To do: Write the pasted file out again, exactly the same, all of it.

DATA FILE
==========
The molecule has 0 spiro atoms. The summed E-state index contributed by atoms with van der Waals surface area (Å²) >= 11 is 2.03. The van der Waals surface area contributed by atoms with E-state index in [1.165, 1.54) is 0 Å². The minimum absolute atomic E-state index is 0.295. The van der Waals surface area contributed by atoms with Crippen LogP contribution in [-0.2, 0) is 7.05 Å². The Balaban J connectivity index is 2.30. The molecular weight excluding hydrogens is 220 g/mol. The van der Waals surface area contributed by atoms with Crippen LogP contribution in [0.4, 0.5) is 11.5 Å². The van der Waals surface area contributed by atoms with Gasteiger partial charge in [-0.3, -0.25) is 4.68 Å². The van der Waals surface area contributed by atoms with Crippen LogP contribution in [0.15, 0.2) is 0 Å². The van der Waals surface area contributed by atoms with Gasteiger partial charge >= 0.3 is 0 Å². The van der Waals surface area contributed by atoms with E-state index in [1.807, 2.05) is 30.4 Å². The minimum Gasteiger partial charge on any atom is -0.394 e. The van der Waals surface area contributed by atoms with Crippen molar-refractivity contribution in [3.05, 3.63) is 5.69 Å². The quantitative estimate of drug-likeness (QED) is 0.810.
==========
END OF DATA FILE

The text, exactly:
The molecule has 0 spiro atoms. The summed E-state index contributed by atoms with van der Waals surface area (Å²) >= 11 is 2.03. The van der Waals surface area contributed by atoms with E-state index in [1.165, 1.54) is 0 Å². The minimum absolute atomic E-state index is 0.295. The van der Waals surface area contributed by atoms with Crippen LogP contribution in [-0.2, 0) is 7.05 Å². The Balaban J connectivity index is 2.30. The molecular weight excluding hydrogens is 220 g/mol. The van der Waals surface area contributed by atoms with Crippen LogP contribution in [0.4, 0.5) is 11.5 Å². The van der Waals surface area contributed by atoms with Gasteiger partial charge in [-0.3, -0.25) is 4.68 Å². The van der Waals surface area contributed by atoms with Crippen LogP contribution in [0.15, 0.2) is 0 Å². The van der Waals surface area contributed by atoms with Gasteiger partial charge >= 0.3 is 0 Å². The van der Waals surface area contributed by atoms with E-state index in [1.807, 2.05) is 30.4 Å². The minimum Gasteiger partial charge on any atom is -0.394 e. The van der Waals surface area contributed by atoms with Crippen molar-refractivity contribution in [3.05, 3.63) is 5.69 Å². The quantitative estimate of drug-likeness (QED) is 0.810.